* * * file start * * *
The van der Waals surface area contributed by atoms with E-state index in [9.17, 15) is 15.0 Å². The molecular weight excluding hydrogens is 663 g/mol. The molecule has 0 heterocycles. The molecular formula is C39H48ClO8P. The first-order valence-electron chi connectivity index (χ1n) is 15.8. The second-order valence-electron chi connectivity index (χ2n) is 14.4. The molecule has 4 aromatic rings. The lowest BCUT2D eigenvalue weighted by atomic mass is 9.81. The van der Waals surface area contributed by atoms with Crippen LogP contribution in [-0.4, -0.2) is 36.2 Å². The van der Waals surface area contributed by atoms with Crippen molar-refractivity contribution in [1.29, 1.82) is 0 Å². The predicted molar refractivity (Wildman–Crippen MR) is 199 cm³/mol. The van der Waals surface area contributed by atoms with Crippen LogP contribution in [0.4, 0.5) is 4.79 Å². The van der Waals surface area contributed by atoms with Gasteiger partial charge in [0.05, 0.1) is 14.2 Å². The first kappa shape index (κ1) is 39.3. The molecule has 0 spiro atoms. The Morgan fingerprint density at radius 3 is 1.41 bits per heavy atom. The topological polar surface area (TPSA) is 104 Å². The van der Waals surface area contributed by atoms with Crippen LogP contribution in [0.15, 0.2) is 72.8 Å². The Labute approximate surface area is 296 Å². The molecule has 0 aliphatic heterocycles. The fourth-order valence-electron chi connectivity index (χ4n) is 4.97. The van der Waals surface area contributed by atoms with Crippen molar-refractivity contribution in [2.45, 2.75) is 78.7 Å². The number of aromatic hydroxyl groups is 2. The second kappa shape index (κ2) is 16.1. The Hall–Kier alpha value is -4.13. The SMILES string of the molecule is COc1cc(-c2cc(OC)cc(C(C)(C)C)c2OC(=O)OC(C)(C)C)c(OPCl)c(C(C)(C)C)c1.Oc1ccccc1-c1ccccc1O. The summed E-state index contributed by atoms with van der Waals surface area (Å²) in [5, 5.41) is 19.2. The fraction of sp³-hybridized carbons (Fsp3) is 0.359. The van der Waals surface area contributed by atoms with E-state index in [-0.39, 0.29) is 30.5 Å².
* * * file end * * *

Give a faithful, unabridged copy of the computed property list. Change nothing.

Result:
The van der Waals surface area contributed by atoms with E-state index in [9.17, 15) is 15.0 Å². The molecular weight excluding hydrogens is 663 g/mol. The molecule has 0 heterocycles. The molecular formula is C39H48ClO8P. The first-order valence-electron chi connectivity index (χ1n) is 15.8. The second-order valence-electron chi connectivity index (χ2n) is 14.4. The molecule has 4 aromatic rings. The lowest BCUT2D eigenvalue weighted by atomic mass is 9.81. The van der Waals surface area contributed by atoms with Crippen LogP contribution in [-0.4, -0.2) is 36.2 Å². The van der Waals surface area contributed by atoms with Crippen molar-refractivity contribution in [1.29, 1.82) is 0 Å². The predicted molar refractivity (Wildman–Crippen MR) is 199 cm³/mol. The van der Waals surface area contributed by atoms with Crippen LogP contribution in [0.4, 0.5) is 4.79 Å². The van der Waals surface area contributed by atoms with Gasteiger partial charge in [0.05, 0.1) is 14.2 Å². The first kappa shape index (κ1) is 39.3. The molecule has 0 spiro atoms. The Morgan fingerprint density at radius 3 is 1.41 bits per heavy atom. The topological polar surface area (TPSA) is 104 Å². The van der Waals surface area contributed by atoms with Crippen LogP contribution in [0.15, 0.2) is 72.8 Å². The Labute approximate surface area is 296 Å². The molecule has 0 aliphatic heterocycles. The fourth-order valence-electron chi connectivity index (χ4n) is 4.97. The van der Waals surface area contributed by atoms with Crippen molar-refractivity contribution in [2.45, 2.75) is 78.7 Å². The number of aromatic hydroxyl groups is 2. The second kappa shape index (κ2) is 16.1. The Hall–Kier alpha value is -4.13. The SMILES string of the molecule is COc1cc(-c2cc(OC)cc(C(C)(C)C)c2OC(=O)OC(C)(C)C)c(OPCl)c(C(C)(C)C)c1.Oc1ccccc1-c1ccccc1O. The summed E-state index contributed by atoms with van der Waals surface area (Å²) in [5, 5.41) is 19.2. The fraction of sp³-hybridized carbons (Fsp3) is 0.359. The van der Waals surface area contributed by atoms with E-state index in [-0.39, 0.29) is 30.5 Å².